(Reuters) – Gold prices were steady on Tuesday and hovered near one-month high hit in the previous session, as demand for safe-haven assets improved after treasury yields and equities fell on possible U.S. recession and global growth concerns.
FILE PHOTO: Gold bars at the Austrian Gold and Silver Separating Plant ‘Oegussa’ in Vienna, Austria, March 18, 2016. REUTERS/Leonhard Foeger/File Photo
Spot gold was unchanged at $1,321.74 per ounce as of 0123 GMT, after touching its highest since Feb. 28 at $1,324.33 in the previous session.
U.S. gold futures were also down 0.1 percent at $1,320.70 an ounce.
Asian shares were shaky on Tuesday after U.S. Treasury yields sank to their lowest since late 2017, further below short-term interest rates and adding to fears of a U.S. recession.
Benchmark 10-year Treasury yields fell to their lowest levels since December 2017 on Monday while the yield curve inverted further as investors evaluated last week’s dovish pivot by the Federal Reserve.
Germany’s benchmark 10-year bond yield slid back into negative territory on Monday as worries over Brexit saw investors rushing for safe haven assets, tempering the impact of a surprise rise in business sentiment which lifted yields earlier in the session.
German business morale improved unexpectedly in March after six consecutive drops, a survey showed on Monday, suggesting that Europe’s largest economy is likely to pick up in the coming months after it narrowly avoided a recession last year.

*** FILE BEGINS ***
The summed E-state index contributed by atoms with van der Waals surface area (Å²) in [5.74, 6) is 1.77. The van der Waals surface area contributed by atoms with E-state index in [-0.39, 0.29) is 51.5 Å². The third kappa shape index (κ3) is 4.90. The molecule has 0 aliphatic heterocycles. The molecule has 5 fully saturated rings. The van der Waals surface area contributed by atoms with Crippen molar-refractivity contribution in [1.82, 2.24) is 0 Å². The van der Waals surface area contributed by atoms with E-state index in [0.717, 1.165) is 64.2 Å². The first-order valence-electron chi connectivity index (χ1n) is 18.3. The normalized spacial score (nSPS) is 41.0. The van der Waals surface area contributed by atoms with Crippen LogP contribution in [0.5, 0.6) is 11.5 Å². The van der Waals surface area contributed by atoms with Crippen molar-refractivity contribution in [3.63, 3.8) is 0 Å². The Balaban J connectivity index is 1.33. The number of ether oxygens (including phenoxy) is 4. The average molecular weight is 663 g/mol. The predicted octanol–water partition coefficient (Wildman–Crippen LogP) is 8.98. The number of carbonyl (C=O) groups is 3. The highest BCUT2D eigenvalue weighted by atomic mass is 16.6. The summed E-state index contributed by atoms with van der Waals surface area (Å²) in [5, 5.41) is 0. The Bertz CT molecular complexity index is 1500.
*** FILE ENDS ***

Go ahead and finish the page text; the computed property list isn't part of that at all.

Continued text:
British lawmakers wrested control of the parliamentary agenda from the government for a day in a highly unusual bid to find a way through the Brexit impasse after Prime Minister Theresa May’s EU divorce deal was rejected again.
Chicago Federal Reserve Bank President Charles Evans said on Monday it was understandable for markets to be nervous when the yield curve flattened, though he was still confident about the U.S. economic growth outlook.
The U.S.-China trade war poses the biggest risk to global stability and fiscal stabilisation is needed to respond to economic shocks in Europe, IMF First Deputy Managing Director David Lipton said on Monday.
South Africa’s gold and platinum mines will shed around 90,000 jobs in the next three years as above-inflation electricity price increases by power utility Eskom add to already soaring operating costs, an industry body said on Monday.
Reporting by K. Sathya Narayanan in Bengaluru; Editing by Rashmi Aich